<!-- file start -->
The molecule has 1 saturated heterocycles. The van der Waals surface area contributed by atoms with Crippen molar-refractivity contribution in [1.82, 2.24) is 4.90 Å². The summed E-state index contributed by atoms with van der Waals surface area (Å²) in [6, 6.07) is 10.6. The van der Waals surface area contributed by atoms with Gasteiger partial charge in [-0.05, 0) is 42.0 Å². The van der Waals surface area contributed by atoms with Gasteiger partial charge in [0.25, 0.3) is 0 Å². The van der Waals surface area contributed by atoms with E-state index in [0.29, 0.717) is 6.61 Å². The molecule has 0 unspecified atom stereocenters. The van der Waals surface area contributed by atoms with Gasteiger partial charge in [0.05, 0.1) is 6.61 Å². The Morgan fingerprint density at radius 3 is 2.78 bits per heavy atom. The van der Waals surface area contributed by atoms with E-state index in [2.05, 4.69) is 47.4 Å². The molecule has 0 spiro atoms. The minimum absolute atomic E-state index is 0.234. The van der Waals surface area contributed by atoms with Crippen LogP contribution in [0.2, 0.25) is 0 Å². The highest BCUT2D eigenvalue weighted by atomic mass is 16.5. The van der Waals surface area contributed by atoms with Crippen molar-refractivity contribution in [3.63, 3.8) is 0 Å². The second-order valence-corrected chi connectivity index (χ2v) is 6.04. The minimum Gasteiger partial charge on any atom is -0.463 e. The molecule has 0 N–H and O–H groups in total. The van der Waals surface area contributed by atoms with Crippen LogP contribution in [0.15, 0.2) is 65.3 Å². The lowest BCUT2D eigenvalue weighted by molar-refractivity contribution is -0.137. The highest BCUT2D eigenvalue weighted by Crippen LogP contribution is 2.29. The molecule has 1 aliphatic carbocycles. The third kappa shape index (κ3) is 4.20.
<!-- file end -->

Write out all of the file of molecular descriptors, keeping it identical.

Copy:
The molecule has 1 saturated heterocycles. The van der Waals surface area contributed by atoms with Crippen molar-refractivity contribution in [1.82, 2.24) is 4.90 Å². The summed E-state index contributed by atoms with van der Waals surface area (Å²) in [6, 6.07) is 10.6. The van der Waals surface area contributed by atoms with Gasteiger partial charge in [-0.05, 0) is 42.0 Å². The van der Waals surface area contributed by atoms with Gasteiger partial charge in [0.25, 0.3) is 0 Å². The van der Waals surface area contributed by atoms with E-state index in [0.29, 0.717) is 6.61 Å². The molecule has 0 unspecified atom stereocenters. The van der Waals surface area contributed by atoms with Gasteiger partial charge in [0.05, 0.1) is 6.61 Å². The Morgan fingerprint density at radius 3 is 2.78 bits per heavy atom. The van der Waals surface area contributed by atoms with E-state index in [2.05, 4.69) is 47.4 Å². The molecule has 0 spiro atoms. The minimum absolute atomic E-state index is 0.234. The van der Waals surface area contributed by atoms with Crippen LogP contribution in [0.2, 0.25) is 0 Å². The highest BCUT2D eigenvalue weighted by atomic mass is 16.5. The van der Waals surface area contributed by atoms with Crippen molar-refractivity contribution in [3.63, 3.8) is 0 Å². The second-order valence-corrected chi connectivity index (χ2v) is 6.04. The minimum Gasteiger partial charge on any atom is -0.463 e. The molecule has 0 N–H and O–H groups in total. The van der Waals surface area contributed by atoms with Crippen LogP contribution in [0.15, 0.2) is 65.3 Å². The lowest BCUT2D eigenvalue weighted by molar-refractivity contribution is -0.137. The highest BCUT2D eigenvalue weighted by Crippen LogP contribution is 2.29. The molecule has 1 aliphatic carbocycles. The third kappa shape index (κ3) is 4.20.